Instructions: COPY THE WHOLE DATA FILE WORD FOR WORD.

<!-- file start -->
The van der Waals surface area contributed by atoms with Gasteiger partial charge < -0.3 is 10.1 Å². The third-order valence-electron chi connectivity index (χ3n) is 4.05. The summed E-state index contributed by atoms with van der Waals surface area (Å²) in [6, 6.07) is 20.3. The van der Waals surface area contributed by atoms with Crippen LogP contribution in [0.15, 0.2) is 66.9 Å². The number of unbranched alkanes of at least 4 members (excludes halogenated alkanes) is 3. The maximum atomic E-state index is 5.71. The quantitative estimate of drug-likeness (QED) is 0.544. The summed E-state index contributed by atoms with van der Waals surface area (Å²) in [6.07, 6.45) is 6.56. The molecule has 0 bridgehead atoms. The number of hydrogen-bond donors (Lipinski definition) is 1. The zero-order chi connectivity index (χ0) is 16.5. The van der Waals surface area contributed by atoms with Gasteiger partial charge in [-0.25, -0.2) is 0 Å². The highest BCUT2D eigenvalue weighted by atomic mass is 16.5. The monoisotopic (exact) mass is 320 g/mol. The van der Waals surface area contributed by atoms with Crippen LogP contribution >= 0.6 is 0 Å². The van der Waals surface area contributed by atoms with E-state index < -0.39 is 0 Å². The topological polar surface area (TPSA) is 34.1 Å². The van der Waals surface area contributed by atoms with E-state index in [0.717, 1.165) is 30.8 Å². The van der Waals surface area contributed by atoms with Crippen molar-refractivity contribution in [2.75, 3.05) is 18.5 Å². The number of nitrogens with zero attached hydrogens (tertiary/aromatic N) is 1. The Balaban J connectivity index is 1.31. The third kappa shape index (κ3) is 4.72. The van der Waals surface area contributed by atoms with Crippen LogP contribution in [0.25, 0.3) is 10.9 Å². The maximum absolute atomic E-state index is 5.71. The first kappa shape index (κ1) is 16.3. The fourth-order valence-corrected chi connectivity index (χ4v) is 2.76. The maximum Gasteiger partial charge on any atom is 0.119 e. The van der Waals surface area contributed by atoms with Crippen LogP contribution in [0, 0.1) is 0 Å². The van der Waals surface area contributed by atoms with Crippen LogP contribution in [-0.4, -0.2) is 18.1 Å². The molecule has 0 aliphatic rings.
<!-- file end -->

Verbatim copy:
The van der Waals surface area contributed by atoms with Gasteiger partial charge < -0.3 is 10.1 Å². The third-order valence-electron chi connectivity index (χ3n) is 4.05. The summed E-state index contributed by atoms with van der Waals surface area (Å²) in [6, 6.07) is 20.3. The van der Waals surface area contributed by atoms with Crippen LogP contribution in [0.15, 0.2) is 66.9 Å². The number of unbranched alkanes of at least 4 members (excludes halogenated alkanes) is 3. The maximum atomic E-state index is 5.71. The quantitative estimate of drug-likeness (QED) is 0.544. The summed E-state index contributed by atoms with van der Waals surface area (Å²) in [6.07, 6.45) is 6.56. The molecule has 0 bridgehead atoms. The number of hydrogen-bond donors (Lipinski definition) is 1. The zero-order chi connectivity index (χ0) is 16.5. The van der Waals surface area contributed by atoms with Gasteiger partial charge in [-0.25, -0.2) is 0 Å². The highest BCUT2D eigenvalue weighted by atomic mass is 16.5. The monoisotopic (exact) mass is 320 g/mol. The van der Waals surface area contributed by atoms with Crippen LogP contribution >= 0.6 is 0 Å². The van der Waals surface area contributed by atoms with E-state index < -0.39 is 0 Å². The topological polar surface area (TPSA) is 34.1 Å². The van der Waals surface area contributed by atoms with E-state index in [0.717, 1.165) is 30.8 Å². The van der Waals surface area contributed by atoms with Crippen molar-refractivity contribution in [2.75, 3.05) is 18.5 Å². The number of nitrogens with zero attached hydrogens (tertiary/aromatic N) is 1. The Balaban J connectivity index is 1.31. The third kappa shape index (κ3) is 4.72. The van der Waals surface area contributed by atoms with Crippen LogP contribution in [0.25, 0.3) is 10.9 Å². The maximum absolute atomic E-state index is 5.71. The first kappa shape index (κ1) is 16.3. The fourth-order valence-corrected chi connectivity index (χ4v) is 2.76. The maximum Gasteiger partial charge on any atom is 0.119 e. The van der Waals surface area contributed by atoms with Crippen LogP contribution in [0, 0.1) is 0 Å². The van der Waals surface area contributed by atoms with Crippen LogP contribution in [-0.4, -0.2) is 18.1 Å². The molecule has 0 aliphatic rings.